SDV Insights

New Jersey Court See's Potential in Optical Services COVID-19 Coverage Suit

In Optical Services USA/JCI v. Franklin Mut. Ins. Co.,1 the New Jersey Superior Court denied the insurer's motion to dismiss the policyholders' COVID-19 coverage suit. The Plaintiffs in this case were optometrists' offices forced to close by New Jersey Governor Phil Murphy's Executive Order No. 107, which temporarily shut down non-essential businesses to help slow the spread of COVID-19 in New Jersey.

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The Future of Pandemic Coverage for Real Estate Owners and Developers

Shutdowns resulting from the COVID-19 pandemic have prompted an unprecedented number of business income and business interruption insurance claims. Many claims have resulted in litigation and require judicial intervention to determine whether private insurance carriers owe policyholders indemnification for pandemic related losses.

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Fungi, Wet Rot, Dry Rot and "Virus": One of These Things is Not Like the Other

The Hartford's so-called virus exclusion in its commercial property forms is getting a workout, and policyholders now have an argument that may help their cases move past the pleadings stage. A U.S. District Court in Florida has deemed the exclusion ambiguous and denied an insurer's motion to dismiss.

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Preventing Pitfalls in Policyholder Pandemic Pleadings: Lessons Learned from Recent Restaurant Rulings

Recently, federal courts in California and Florida dismissed claims brought by restauranteurs against their insurance companies after the insurers denied business-interruption coverage for losses related to COVID-19 quarantine orders. In both cases, the courts held that the policyholders had not sufficiently alleged that their properties had suffered "direct physical loss or damage," as required by both policies to trigger coverage.

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Fuel Thieves Strike Again, and Again, and Again... 11th Circuit Concludes Each Fuel Theft Constituted a Separate

In the case of Port Consolidated, Inc. v. Int'l Ins. Co. of Hannover, PLC, the Eleventh Circuit Court of Appeals recently held that an insurance claim involving repeated thefts of fuel from a singular scheme constituted multiple "occurrences" under the insurance policy at issue. Moreover, because none of the thefts exceeded the policy's per occurrence deductible, the Court found that the insurer properly denied coverage.

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U.K. High Court COVID-19 Victory for Policyholders May Set a Trend in the U.S.

On September 15, 2020, in a matter entitled The Financial Conduct Authority v. Arch & Others1, the High Court of Justice of England and Wales, the equivalent of a trial court in the U.S., issued a ruling on a COVID-19 business interruption insurance case (the "Judgment"). Significantly, the Court sided with policyholders on most key coverage issues under specific non-damage business interruption insurance coverage forms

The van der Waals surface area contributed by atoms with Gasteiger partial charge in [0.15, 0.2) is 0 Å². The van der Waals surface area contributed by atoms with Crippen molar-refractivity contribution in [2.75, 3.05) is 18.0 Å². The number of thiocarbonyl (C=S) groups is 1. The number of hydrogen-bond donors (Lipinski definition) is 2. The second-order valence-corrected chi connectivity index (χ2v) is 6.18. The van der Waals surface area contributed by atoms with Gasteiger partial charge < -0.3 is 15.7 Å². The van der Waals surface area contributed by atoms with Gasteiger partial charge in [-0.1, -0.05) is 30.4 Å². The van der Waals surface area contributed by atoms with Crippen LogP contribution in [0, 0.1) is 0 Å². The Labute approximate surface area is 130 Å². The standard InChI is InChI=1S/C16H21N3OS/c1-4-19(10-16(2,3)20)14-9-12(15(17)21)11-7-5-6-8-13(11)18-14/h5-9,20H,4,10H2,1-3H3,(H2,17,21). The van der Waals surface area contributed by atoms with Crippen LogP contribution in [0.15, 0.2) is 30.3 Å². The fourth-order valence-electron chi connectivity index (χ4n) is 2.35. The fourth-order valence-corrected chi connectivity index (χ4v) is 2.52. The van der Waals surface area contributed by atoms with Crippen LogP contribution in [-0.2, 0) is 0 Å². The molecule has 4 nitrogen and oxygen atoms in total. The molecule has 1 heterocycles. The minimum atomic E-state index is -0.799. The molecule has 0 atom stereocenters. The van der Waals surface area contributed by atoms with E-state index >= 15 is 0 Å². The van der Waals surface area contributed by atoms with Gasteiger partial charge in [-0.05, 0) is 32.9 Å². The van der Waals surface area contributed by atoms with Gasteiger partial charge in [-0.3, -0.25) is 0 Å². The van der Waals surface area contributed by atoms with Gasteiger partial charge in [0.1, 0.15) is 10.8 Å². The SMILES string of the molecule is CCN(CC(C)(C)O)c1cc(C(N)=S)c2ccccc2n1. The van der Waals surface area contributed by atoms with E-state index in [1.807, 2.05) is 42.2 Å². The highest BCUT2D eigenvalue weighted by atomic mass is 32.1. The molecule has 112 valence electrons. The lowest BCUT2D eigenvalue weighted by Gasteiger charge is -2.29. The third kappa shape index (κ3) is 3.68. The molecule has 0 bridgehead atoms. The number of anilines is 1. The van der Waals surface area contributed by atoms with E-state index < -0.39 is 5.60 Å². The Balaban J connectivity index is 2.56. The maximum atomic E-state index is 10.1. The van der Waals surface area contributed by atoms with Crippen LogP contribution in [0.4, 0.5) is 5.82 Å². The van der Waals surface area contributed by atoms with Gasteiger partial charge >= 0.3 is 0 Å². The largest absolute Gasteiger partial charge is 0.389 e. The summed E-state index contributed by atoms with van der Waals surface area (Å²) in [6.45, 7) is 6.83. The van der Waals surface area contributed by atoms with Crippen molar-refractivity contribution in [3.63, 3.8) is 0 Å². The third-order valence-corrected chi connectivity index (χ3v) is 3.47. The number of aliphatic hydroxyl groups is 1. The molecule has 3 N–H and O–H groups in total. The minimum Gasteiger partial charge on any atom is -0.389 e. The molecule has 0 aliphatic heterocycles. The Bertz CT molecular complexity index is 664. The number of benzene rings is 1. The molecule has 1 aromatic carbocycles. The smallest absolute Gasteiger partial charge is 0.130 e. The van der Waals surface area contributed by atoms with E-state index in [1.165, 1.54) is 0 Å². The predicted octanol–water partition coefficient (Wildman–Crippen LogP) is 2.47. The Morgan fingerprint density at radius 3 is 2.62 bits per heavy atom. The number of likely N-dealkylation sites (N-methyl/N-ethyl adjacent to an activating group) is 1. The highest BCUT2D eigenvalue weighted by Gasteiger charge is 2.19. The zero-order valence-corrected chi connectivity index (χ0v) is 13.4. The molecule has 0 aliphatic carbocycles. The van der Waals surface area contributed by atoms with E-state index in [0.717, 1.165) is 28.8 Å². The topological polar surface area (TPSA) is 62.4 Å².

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Ten Clauses You Need in Your Insurance Exhibit

Although the Construction SuperConference has been canceled this year, Michael V. Pepe was recently featured in their construction monthly reader. Check out "Ten Clauses You Need in Your Insurance Exhibit," as he addresses insurance terms that are vital to construction contracts and subcontracts.

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Lucky No. 7: Seventh Circuit Court of Appeals Issues Pro-Policyholder Decision Regarding Additional Insured Coverage for Upstream Parties

The Seventh Circuit Court of Appeals recently held that a subcontractor's insurer was obligated to defend and indemnify the project owner's insurer for damages associated with the subcontractor's employee's personal injury lawsuit where the underlying complaint alleged negligence by the additional insureds. The case cements the notion that under Illinois law, one can significantly benefit from the facts presented in third party complaints as a basis for additional insured coverage.

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Required Disclosures and Notifications of Employee COVID-19 Exposure

As businesses reopen amid rising COVID-19 cases, employers must navigate through the hurdles of maintaining a safe workplace during a pandemic.

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Not Everything is a Pollutant: A Summary of Recent Cases Supporting a Common Sense and Narrow Interpretation of the CGL's Pollution Exclusion

Those of us who suffered through law school are familiar with the argument that there are fundamental rules applicable to contract interpretation and that a certain contract language interpretation would "swallow the rule." However, insurance companies have long advocated for an interpretation of the CGL policy's pollution exclusion that would "swallow the coverage" that the insureds thought they were purchasing.

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